Pre-Season Training for Motocross and Off-Road Riding

By Rodney Womack, CSCS, for MxTrainingJournal.com



Previously, I have discussed the need for different phases of training when preparing for your racing season. Off-season, pre-season, and in-season are the three most common methods of dividing up the training season.

The winter is usually considered the off-season for many off-road and motocross racers because of the cold and wet weather, and in a previous article, I described a sample off-season type of workout that one could do at home during the off-season. In this article I will go a little further by describing what you should do as you get closer to your racing season, or the pre-season phase of your training.
 

Pre-Season Training


The major goal of pre-season training should be to increase the intensity of your training to prepare you for the rigors of motocross, enduros, hare scrambles, or any other off-road riding. Before you start this phase of your training program you should already have several weeks of basic training to establish an adequate strength and conditioning base, you should now be ready to embark on a more strenuous training program.

First, we will talk about strength training. If you are currently doing the workout of pushups, pullups, situps, and bodyweight squats that I outlined in the previous article then you should have developed a good strength base. Now I will recommend that you do two things to alter your workout and make it more difficult. First, you need to increase the resistance of the exercises, and, secondly, you should decrease the amount of rest time between sets and exercises. This will help you develop more strength and more endurance in your muscles, and your workouts will increase in difficulty.

How do you add resistance to bodyweight exercises? An easy way is to wear a weighted vest, or a backpack with some added weight, when you do your pushups, pullups, and squats. Resistance can also be added by changing the angle of the exercise. For example, pushups can be done with your feet raised up on a chair or bench. Another great way to do pushups is with your feet on a stability ball and your hands on the floor, or with your feet on the floor and your hands on the ball. Either way it forces your body to work harder to stabilize itself which will develop muscles throughout your entire body.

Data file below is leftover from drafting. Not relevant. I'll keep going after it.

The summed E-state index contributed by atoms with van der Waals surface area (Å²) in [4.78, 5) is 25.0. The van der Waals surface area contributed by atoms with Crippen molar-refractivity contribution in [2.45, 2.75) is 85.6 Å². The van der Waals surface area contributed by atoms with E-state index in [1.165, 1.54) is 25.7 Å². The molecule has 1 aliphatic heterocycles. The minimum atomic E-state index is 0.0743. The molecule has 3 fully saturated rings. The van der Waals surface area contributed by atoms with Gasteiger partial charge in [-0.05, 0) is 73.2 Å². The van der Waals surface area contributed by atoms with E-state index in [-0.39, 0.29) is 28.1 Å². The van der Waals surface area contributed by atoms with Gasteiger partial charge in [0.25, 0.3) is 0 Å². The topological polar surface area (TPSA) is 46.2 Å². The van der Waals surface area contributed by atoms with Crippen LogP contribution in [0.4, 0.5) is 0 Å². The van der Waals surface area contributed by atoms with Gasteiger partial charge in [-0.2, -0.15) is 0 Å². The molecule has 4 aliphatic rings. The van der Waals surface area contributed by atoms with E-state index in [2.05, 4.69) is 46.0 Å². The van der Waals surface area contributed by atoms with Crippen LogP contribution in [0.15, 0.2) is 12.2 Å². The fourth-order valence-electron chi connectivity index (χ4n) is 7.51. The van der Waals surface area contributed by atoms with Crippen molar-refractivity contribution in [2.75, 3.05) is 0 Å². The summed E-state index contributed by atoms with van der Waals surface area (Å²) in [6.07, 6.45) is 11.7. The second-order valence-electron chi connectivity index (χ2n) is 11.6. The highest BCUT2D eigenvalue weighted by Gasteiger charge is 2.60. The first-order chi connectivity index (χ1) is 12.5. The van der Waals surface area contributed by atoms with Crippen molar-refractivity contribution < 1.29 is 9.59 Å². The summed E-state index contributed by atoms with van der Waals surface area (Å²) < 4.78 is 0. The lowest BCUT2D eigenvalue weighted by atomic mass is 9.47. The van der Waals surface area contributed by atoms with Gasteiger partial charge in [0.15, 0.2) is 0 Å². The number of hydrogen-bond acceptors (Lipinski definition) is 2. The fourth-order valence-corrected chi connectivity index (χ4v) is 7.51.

It would also be advisable to add some different exercises to your program to avoid burnout or boredom. For the lower body you can add lunges or stepups on a bench or stairs. For the upper body you could add one or two of the pushups described above. In addition to situps, you can do leg lifts lying flat on the floor. For a more difficult version of the pullup, you can try towel pullups. Get a large towel, roll it up, throw it over the pullup bar with the two ends hanging down at an equal distance, grab each end tightly, and either hang for time or do pullups. This is extremely difficult, but it is great for developing your hands, grip, and forearms. Give it a try – this is a great exercise for motorcycle riders.

If you work out at a gym with weights, then you would simply substitute an appropriate weightlifting exercise for the one described above. Just remember that you are training to be an athlete, not a bodybuilder. Those who lift weights should concentrate on athletic movements such as power cleans, push press, squats, deadlifts, bench press, barbell rows, pullups, and core exercises.

For your endurance / aerobic conditioning I would recommend that you continue to run, bike, swim, use a rowing machine, or jump rope. However, it would also benefit you to add more high intensity interval type of training to your program. On a bike, or any other machine, you would sprint for 30-60 seconds, then back off for 15-30 seconds, then sprint again. Alternate this pattern for several minutes or for the entire workout. I am also a big advocate of sprinting, especially up hills or stadium steps. This type of high intensity training, with little rest in between sets, is extremely effective in developing strength and endurance in all types of athletes. Keep up your endurance training, but add this type of high intensity training 1-2 times a week for an added boost to your program. Once you do, you will notice the difference in your riding.

Once you decide on your exercises, it’s time to set up a workout. Here’s a sample workout that would be good for someone who has completed several weeks of basic strength and conditioning as described previously:
 

Strength Workout - Keep rest times between sets under 60 seconds

• Jog in place or bike for 5 minutes
• Stretching for the upper and lower body – 5-10 minutes
• Stability Ball Pushups – 4 sets of 10-20 reps
• Towel Pullups – 4 sets of 5-10 reps or hang on for 30 seconds
• Situps – 4 sets of 20
• Leg Lifts – 4 sets of 10
• Stepups on a Bench or Stairs – 4 sets of 20
• Lunges or Bodyweight Squats – 4 set of 10-20 reps
 

Endurance Workout

• Jog, Bike, Swim, Rowing Machine, or Jump Rope (or any other endurance / aerobic activity) for 30+ minutes, or
• Interval Training as described above, or
• Hill / Stadium Sprints


If you don’t have time to do the entire strength workout in one session, then divide it into upper and lower body workouts and do them on alternating days. Strength training should be done 2-4 times per week. Endurance training can be done on the same days or on alternating days with the strength training. Add or subtract exercises according to your personal needs. If you also like to lift weights, you can include them in your program. Remember - adjust the workouts to work on your weaknesses and maintain your strengths.

 

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